// Take the lead - ensuring successful lead generation

by Amanda Bracks

Around ten years ago, when I was a membership advisor in a fitness club, much of my time was taken up dealing with walk-in enquiries. Asking for referrals was easy and weekly targets were hit without too much stress. during the past decade, however, the market has changed considerably. Personal budgets of potential prospects have become tighter as living costs have increased, particularly over the past two to three years, marketplace competition has increased and people are expecting more for their money.

Lead generation, therefore, has become increasingly important and can be the difference between a health club making profit or shutting its doors. So what type of lead generation works best? It depends on your business, your staff and your member demographic, but generally speaking, a range of activities is usually most effective at ensuring overall success.

A wide variety of lead generation activities exist for you to choose from; lead boxes, strategic alliances, networking with local business, referrals, telemarketing, open days, free seminars and workshops, outreach programs and corporate promotions will all bring in extra contacts and, consequently, members. it is not enough to simply rush into these things; there are a few key components to ensuring the success of lead generation:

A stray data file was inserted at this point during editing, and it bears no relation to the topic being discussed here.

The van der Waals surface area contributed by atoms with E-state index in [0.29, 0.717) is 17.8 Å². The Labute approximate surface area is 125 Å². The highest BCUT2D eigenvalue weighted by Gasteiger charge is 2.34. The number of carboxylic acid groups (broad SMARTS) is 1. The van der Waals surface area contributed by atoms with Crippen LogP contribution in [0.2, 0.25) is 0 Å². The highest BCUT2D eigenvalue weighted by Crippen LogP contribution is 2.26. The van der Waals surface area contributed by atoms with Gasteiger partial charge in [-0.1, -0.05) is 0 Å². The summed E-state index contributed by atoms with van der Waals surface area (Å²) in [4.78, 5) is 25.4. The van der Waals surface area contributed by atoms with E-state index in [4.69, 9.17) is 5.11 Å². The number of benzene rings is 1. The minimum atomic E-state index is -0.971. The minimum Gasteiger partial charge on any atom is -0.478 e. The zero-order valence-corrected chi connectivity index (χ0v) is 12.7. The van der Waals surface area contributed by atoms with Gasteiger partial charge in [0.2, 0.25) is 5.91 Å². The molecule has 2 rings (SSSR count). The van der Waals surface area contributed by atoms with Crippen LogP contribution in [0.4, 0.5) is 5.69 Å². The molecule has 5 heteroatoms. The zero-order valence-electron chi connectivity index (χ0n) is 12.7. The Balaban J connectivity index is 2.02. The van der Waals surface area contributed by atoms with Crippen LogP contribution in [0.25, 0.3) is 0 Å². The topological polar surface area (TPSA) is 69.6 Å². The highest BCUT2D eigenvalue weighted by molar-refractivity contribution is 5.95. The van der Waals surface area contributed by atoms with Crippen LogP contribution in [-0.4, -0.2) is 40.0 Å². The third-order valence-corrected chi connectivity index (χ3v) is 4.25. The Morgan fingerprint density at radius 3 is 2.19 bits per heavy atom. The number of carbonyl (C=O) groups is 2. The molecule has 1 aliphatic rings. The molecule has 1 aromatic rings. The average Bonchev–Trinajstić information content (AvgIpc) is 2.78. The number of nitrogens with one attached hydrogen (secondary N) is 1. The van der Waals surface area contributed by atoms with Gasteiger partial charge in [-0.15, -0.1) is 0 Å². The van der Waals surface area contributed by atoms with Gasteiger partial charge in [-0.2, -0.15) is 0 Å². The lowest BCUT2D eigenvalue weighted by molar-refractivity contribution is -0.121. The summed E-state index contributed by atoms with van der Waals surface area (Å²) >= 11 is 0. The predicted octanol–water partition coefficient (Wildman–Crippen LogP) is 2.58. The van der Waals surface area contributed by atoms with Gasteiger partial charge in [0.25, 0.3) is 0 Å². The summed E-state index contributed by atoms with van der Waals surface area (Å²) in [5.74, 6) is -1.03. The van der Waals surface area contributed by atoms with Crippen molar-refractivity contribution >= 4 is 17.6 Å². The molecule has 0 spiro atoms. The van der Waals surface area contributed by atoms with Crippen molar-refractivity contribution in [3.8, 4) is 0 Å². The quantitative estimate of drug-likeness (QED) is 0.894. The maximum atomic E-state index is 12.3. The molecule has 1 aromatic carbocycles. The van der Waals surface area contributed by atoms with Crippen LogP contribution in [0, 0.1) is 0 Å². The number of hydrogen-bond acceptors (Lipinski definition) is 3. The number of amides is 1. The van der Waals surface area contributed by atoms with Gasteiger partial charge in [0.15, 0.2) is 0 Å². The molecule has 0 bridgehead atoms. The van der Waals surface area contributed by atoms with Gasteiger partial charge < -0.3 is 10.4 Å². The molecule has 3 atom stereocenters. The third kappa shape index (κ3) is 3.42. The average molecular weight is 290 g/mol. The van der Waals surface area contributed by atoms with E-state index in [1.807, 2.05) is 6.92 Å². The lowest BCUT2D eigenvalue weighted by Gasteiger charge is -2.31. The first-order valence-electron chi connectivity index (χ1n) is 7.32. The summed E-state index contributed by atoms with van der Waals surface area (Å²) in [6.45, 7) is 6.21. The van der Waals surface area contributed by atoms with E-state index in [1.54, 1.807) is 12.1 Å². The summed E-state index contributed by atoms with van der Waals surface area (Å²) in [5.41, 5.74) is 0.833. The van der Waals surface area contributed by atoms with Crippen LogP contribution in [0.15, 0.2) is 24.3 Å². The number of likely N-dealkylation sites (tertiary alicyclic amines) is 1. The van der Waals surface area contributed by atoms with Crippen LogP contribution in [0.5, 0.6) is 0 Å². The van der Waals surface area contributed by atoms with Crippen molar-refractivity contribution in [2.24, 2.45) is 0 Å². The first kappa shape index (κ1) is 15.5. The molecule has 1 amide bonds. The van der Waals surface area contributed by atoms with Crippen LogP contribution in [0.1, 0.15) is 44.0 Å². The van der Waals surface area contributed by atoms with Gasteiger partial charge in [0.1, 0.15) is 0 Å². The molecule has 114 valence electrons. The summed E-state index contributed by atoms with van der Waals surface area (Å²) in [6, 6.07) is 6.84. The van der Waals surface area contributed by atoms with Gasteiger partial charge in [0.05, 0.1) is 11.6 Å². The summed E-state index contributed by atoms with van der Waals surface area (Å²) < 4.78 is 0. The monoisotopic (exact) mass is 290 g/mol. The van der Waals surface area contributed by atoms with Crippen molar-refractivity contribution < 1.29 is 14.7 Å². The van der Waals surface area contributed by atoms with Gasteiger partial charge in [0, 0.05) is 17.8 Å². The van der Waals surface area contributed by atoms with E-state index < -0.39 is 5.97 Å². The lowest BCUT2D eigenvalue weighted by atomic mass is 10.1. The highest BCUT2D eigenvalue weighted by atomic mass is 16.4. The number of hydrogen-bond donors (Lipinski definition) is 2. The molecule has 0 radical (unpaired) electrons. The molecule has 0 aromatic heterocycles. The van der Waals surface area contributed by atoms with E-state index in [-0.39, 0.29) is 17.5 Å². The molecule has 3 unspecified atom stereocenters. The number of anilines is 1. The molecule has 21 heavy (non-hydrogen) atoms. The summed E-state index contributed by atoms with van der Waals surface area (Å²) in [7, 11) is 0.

1. Keep staff positive
– this is a really important factor in determining the success of lead generation. Staff members need to be positive and professional – qualities which risk being eroded by complacency when leads do not immediately pour through the doors in response to an initiative. Lead boxes provide a good example. Staff put in the hard work by making contacts in the local community and getting permission to place the lead boxes in local businesses, and then feel disheartened when the boxes generate just three to five leads initially each week. You need to help them see the bigger picture. If they have five lead boxes out, each generating five leads per week, that’s 25 leads per week or 1,300 leads per year! with a good enquiry-to-prospect conversion rate, this can equate to around 455 memberships per year, making the legwork well worth the effort!

2. Build quality relationships – the sales team needs to be disciplined to ensure that relationships with your strategic alliances and lead box outlets are established quickly and regularly maintained. Quality contact with the strategic alliances needs to occur once or twice a week to keep the relationship strong and ensure opportunities are maximised throughout the year. the company working with your business needs to know what is in it for them and, most importantly, should appreciate similar reciprocal opportunities to increase their business rather than simply get a free membership. There is a lot more value in building strategic alliances by focusing on their business and working out how you can most effectively help each other.

3. Think outside the square – Lead generation activities can be set up in a wide range of locations, including staff lunch rooms, sporting clubs, local businesses, within your town centre and at local schools and fetes. Prospecting can be fun as well as productive, and the